3. A. revolution      B. resolution

  C. solution      D. evolution

4. A. what             B. where       C. which D. when

5. A. For              B. Over     C. With       D. Through

6. A. support         B. preparation   

  C. supplies    D. provisions

7. A. little        B. fairly       C. very        D. far

8. A. swim through                  B. swim across   

  C. swim into              D. swim within

9. A. From            B. For         C. With       D. Of

10. A. in             B. with       C. on             D. at

11. A. Despite with           B. Despite        

   C. Despite for                  D. Despite from

12. A. top                               B. cross 

   C. overcome                    D. speed

13. A. feed up                     B. eat up to       

   C. eat up                    D. feed up to

14.A. provides                   B. feeds         

   C. supplies                   D. offers

15. A. fast grown                    B. much trained

   C. quite fostered               D. highly developed

16. A. drowns                            B. drowns to death  

   C. drowns to be dead        D. drowns itself

17. A. until             B. up to       C. while     D. unless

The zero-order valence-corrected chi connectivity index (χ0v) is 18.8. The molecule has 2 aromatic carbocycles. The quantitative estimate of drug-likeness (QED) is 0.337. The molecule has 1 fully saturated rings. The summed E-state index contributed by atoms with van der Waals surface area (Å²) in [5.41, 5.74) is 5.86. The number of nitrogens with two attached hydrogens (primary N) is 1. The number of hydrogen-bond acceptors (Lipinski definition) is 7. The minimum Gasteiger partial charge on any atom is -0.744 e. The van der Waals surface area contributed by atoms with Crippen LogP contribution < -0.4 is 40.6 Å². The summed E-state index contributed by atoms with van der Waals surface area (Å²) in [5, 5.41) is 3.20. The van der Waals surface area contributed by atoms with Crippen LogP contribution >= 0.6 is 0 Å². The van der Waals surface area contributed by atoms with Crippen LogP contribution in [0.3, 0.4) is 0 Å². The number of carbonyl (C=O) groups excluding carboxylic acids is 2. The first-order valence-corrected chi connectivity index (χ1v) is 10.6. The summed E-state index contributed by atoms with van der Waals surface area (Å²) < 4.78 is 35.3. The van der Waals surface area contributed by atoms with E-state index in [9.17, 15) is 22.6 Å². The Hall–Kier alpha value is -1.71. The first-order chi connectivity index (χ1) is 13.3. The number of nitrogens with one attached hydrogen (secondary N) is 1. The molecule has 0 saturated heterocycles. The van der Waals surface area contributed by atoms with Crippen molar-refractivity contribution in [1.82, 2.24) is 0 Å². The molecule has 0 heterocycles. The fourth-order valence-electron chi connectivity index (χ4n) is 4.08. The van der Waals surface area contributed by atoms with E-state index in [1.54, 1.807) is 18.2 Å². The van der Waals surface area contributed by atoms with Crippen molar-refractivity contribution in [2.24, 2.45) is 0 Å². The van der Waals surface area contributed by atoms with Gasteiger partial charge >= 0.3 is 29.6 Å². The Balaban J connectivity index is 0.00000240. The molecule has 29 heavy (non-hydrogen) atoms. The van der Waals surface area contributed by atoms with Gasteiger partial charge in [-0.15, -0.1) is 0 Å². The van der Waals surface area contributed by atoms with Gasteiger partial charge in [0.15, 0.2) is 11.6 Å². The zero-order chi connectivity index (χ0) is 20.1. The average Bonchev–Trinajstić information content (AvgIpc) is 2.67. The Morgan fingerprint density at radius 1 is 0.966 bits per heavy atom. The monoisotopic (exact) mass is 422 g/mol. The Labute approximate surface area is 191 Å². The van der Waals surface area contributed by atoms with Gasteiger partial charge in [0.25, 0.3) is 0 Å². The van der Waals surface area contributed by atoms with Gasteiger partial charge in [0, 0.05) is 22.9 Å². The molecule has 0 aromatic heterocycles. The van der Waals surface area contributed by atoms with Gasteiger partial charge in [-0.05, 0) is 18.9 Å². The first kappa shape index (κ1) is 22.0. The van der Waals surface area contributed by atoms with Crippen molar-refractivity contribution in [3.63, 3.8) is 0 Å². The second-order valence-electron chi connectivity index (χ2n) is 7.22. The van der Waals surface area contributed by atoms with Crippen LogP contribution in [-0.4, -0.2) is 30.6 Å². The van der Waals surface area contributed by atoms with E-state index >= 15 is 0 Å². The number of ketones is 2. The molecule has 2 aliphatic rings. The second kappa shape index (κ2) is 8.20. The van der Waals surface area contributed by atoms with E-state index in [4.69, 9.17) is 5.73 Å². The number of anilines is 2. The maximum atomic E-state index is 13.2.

18. A. born to be dead           B. born dead  

   C. born to death             D. born died

19. A. feed with         B. feed up    

   C. feed on                 D. feed from

20. A. with            B. for     C. as      D. by

 

Passage 2

Prices determine how resources are to be used. They are also the means  1   which products and services that are  2   limited supply are rationed among buyers. The price system of the United States is a very complex network  3  of the prices of all the products bought and sold in the economy as well as those of a myriad of services,   4  labor, professional, transportation, and public-utility services. The interrelationships of all these prices  5   up the “system” of prices. The price of any particular product of service is linked to a broad, complicated system of prices in  6   everything seems to depend more or less upon everything else.